If you want to get a message to all Russians — not just in big cities, but also in the remotest villages of the north or the icebound settlements of Magadan — there is only one way to do it: television. Vladimir Putin knows this, and he is determined that the only message on the airwaves should be his.
Sensitive to criticism, even resentful of it, Putin has been single-minded in his push to control the main TV networks. After putting heavy legal and financial pressure on the one major privately owned television channel, NTV, he has now trained his sights on ORT, the nation's biggest broadcaster. ORT — its initials stand for Russian Public TV — is theoretically state-owned but has for the past five years been controlled and financed by one man, Boris Berezovsky. A billionaire who made his fortune in ways that he has never fully explained and a master at political intrigue who wielded enormous influence in Boris Yeltsin's Kremlin, Berezovsky is now trying to recast his image as a leader of the loyal opposition. As a result ORT, which was ruthless in its support of Putin during his election campaign — accusing senior opponents of murder, for example — has become sharply critical of the President and his policies. Now Putin has struck back. Berezovsky announced last week that Alexander Voloshin, the head of the presidential administration, had ordered him to hand over to the government his stake in ORT, estimated at more than 42%. The President was angry at ORT's coverage of the loss of the submarine Kursk, Voloshin said, and wanted to run ORT himself. Berezovsky said he was warned that he would "go the same way as Gusinsky" if he failed to comply. Vladimir Gusinsky, NTV's owner, was briefly arrested last June and is now living abroad.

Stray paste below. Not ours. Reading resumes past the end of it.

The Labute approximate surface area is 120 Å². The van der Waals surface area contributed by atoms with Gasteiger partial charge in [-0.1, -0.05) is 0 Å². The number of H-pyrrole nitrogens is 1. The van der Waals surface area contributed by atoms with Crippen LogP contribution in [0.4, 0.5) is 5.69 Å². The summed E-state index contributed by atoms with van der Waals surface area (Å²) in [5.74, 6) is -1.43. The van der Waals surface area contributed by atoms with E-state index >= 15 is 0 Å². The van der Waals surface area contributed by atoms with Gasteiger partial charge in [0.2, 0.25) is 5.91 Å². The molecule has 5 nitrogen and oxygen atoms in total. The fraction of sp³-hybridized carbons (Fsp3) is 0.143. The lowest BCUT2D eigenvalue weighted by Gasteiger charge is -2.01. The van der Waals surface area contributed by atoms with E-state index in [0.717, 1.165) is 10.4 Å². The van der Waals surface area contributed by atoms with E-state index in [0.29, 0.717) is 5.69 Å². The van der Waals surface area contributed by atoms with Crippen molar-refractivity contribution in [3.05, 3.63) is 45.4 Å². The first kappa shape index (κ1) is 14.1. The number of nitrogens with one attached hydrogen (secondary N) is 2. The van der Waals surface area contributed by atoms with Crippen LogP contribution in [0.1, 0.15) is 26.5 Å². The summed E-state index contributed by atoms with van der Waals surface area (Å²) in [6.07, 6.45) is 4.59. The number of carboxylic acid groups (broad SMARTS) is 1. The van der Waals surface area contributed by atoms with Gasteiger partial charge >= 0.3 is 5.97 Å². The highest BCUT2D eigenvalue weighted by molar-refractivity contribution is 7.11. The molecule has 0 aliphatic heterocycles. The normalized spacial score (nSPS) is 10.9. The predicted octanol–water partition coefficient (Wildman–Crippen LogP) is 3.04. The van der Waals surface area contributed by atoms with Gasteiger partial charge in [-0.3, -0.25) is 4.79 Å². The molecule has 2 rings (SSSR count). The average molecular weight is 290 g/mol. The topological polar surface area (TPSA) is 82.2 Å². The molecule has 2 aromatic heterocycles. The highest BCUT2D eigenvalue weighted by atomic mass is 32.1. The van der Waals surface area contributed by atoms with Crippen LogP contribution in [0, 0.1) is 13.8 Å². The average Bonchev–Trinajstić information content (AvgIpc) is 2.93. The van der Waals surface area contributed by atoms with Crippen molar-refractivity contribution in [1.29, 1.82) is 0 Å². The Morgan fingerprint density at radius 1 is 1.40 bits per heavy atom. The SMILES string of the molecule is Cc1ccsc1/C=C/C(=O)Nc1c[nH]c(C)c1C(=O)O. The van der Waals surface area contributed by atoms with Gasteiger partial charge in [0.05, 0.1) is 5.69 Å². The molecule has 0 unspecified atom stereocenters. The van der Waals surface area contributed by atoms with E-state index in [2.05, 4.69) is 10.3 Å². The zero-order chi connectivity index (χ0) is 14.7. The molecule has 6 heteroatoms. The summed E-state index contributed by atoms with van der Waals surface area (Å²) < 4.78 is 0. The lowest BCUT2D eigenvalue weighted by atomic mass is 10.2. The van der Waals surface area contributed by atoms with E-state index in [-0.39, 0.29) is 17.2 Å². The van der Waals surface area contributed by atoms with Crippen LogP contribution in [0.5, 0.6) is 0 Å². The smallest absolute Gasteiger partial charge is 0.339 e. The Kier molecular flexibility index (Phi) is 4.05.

The Kremlin has not challenged Berezovsky's version of events, and the secretive methods he described are typical of the Putin administration. (The government admitted last week that it had classified segments of the 2001 budget dealing with the media as top secret, putting them on a par with defense and intelligence.) But instead of surrendering his shares to the state, Berezovsky announced he would give them to journalists and leading members of Russia's "creative intelligentsia," many of them his close associates and one of them his lawyer. The state should do the same, he said. How intellectuals and journalists would pay for ORT was not clear. But the message certainly was: Putin has a battle on his hands. It will be a dirty one, between two infighters who will use all the weapons at their disposal.
It could also be a significant one. If he feels seriously threatened, Berezovsky could call for help from the Family, as Boris Yeltsin's inner circle is known. These are the people who played an important role in transforming Putin from senior bureaucrat to President. If Berezovsky does involve the Yeltsin entourage, Russians will finally see how far the Family is willing — or obliged — to help Berezovsky. And how much influence it still has over Putin.